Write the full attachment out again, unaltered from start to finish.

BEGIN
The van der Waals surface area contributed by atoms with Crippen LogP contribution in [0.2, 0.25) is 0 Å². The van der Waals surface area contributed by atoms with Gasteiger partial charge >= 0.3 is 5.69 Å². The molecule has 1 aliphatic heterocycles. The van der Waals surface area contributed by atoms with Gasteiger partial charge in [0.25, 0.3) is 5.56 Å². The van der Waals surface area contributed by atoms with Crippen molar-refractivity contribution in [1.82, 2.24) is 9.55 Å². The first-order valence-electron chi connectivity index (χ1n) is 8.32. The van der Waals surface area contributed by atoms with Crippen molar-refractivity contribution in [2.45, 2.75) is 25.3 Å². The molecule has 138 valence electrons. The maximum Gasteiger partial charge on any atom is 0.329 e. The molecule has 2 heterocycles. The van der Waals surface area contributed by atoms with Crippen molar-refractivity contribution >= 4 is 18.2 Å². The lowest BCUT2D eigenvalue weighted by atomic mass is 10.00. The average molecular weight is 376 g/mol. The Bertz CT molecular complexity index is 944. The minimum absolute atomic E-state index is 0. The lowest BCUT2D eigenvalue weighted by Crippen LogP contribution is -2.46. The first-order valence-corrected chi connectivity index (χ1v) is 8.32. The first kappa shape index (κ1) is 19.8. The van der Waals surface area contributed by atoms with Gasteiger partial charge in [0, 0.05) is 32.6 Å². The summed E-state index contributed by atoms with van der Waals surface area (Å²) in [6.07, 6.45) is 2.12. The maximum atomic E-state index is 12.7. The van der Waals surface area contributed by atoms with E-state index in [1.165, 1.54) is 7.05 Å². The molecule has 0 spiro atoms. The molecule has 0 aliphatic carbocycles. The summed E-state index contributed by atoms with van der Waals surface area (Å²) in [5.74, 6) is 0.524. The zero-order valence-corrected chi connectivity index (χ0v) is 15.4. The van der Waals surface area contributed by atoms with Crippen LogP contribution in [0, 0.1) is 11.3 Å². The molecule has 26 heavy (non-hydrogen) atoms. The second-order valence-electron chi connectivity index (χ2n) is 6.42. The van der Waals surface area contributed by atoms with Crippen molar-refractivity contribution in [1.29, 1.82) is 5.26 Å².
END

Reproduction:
The van der Waals surface area contributed by atoms with Crippen LogP contribution in [0.2, 0.25) is 0 Å². The van der Waals surface area contributed by atoms with Gasteiger partial charge >= 0.3 is 5.69 Å². The molecule has 1 aliphatic heterocycles. The van der Waals surface area contributed by atoms with Gasteiger partial charge in [0.25, 0.3) is 5.56 Å². The van der Waals surface area contributed by atoms with Crippen molar-refractivity contribution in [1.82, 2.24) is 9.55 Å². The first-order valence-electron chi connectivity index (χ1n) is 8.32. The van der Waals surface area contributed by atoms with Crippen molar-refractivity contribution in [2.45, 2.75) is 25.3 Å². The molecule has 138 valence electrons. The maximum Gasteiger partial charge on any atom is 0.329 e. The molecule has 2 heterocycles. The van der Waals surface area contributed by atoms with Crippen molar-refractivity contribution >= 4 is 18.2 Å². The lowest BCUT2D eigenvalue weighted by atomic mass is 10.00. The average molecular weight is 376 g/mol. The Bertz CT molecular complexity index is 944. The minimum absolute atomic E-state index is 0. The lowest BCUT2D eigenvalue weighted by Crippen LogP contribution is -2.46. The first-order valence-corrected chi connectivity index (χ1v) is 8.32. The first kappa shape index (κ1) is 19.8. The van der Waals surface area contributed by atoms with Gasteiger partial charge in [0, 0.05) is 32.6 Å². The summed E-state index contributed by atoms with van der Waals surface area (Å²) in [6.07, 6.45) is 2.12. The maximum atomic E-state index is 12.7. The van der Waals surface area contributed by atoms with E-state index in [1.165, 1.54) is 7.05 Å². The molecule has 0 spiro atoms. The molecule has 0 aliphatic carbocycles. The summed E-state index contributed by atoms with van der Waals surface area (Å²) in [5.74, 6) is 0.524. The zero-order valence-corrected chi connectivity index (χ0v) is 15.4. The van der Waals surface area contributed by atoms with Crippen LogP contribution in [0, 0.1) is 11.3 Å². The molecule has 26 heavy (non-hydrogen) atoms. The second-order valence-electron chi connectivity index (χ2n) is 6.42. The van der Waals surface area contributed by atoms with Crippen molar-refractivity contribution in [1.29, 1.82) is 5.26 Å².